Remember that paper published in Science last year? The one that described how researchers at North Carolina State University had extracted collagen fibres from a Tyrannosaurus Rex bone? The one that showed how the T-Rex collagen was similar to collagen taken from chicken bones, and gave us all hopes for extracting biological material - maybe even DNA - from ancient bones?
Yeah. Turns out that the evidence for the T-Rex/Chicken link might be a bit tenuous.
Last month, Tom Kaye at the Burke Museum of Natural History and Culture published a paper in PLoS ONE showing that the collagen that was extracted might not be collagen at all! His paper showed that, instead, it is possible that the "collagen" was a biofilm, a layer of bacterial growth. He explained that "[when] biofilms coat a substrate, and that substrate is subsequently removed, the biofilm will retain much of the original morphology. This can explain the quantity and similarity of structures found in fossil bone and indicates that these structures are unlikely to be preserved dinosaurian tissues but the product of common bacterial activities."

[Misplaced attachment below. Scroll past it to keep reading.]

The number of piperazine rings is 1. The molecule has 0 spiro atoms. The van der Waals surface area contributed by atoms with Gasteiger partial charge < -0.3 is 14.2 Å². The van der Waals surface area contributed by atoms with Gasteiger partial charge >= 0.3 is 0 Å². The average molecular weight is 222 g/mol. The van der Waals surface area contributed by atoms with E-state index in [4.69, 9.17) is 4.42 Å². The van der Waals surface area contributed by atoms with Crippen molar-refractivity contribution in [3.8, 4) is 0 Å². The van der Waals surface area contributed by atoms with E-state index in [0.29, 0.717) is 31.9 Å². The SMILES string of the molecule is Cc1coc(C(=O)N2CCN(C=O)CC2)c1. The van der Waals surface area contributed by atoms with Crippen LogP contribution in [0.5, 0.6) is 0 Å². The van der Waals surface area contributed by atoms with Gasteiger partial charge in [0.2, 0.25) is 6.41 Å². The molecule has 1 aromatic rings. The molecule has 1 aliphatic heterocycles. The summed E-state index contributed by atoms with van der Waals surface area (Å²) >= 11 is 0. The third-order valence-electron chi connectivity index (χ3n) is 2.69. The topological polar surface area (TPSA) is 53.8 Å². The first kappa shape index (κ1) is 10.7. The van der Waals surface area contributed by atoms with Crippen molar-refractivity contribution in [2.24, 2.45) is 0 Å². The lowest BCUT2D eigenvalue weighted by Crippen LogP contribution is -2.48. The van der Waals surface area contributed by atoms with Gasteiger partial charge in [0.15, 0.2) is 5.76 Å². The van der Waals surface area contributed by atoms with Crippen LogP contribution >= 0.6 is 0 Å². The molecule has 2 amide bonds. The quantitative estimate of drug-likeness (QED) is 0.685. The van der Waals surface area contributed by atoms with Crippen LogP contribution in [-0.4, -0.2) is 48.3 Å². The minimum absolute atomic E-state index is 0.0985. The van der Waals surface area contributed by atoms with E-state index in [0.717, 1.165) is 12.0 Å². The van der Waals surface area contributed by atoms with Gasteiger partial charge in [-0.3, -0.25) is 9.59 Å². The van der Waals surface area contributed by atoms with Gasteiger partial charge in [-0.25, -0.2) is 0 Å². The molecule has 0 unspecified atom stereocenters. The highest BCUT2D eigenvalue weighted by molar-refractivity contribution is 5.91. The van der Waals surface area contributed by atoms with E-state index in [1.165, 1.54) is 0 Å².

Of course, this doesn't disprove that the sample was collagen. Rather, it provides an alternative interpretation of the data. You can read both papers and weigh the evidence and decide for yourself. However, it does not end there.
Pavel Pevzner et al. at the University of California, San Diego, have written a rather scathing critique of the dinosaur collagen claim (here and here). Calling the original paper "computationally illiterate". He claims that the protein spectra data that has been released so far is insufficient to show the data is statistically significant and cannot rule out false positives. Mary Schweitzer and colleagues, the original paper's authors, have so far kept most of the 48,000 pieces of mass spectrum data under wraps. This comes after they already retracted three of the proteins for not being statistically significant.
Now, I'm not saying that their claim was falsified. But to keep all of their data that should show that their conclusions were relevant hidden is kinda...suspicious. When someone publishes an article claiming that you were looking at slime and not collagen, then wouldn't you want to release the rest of the data to back up your claim? I don't understand how the original paper was published sans data in the first place. Science does not make the matter any better by only publishing the critique online as a "technical comment". Could they be down playing the controversy to keep the sensationalism of the original paper?
Hopefully the creationists don't get their dirty paws all over this. Undoubtedly, they'd use this as fodder for a "evolutionists are faking evidence again. Dinosaurs and birds aren't related" argument. You know how they keep bringing up Piltdown Man...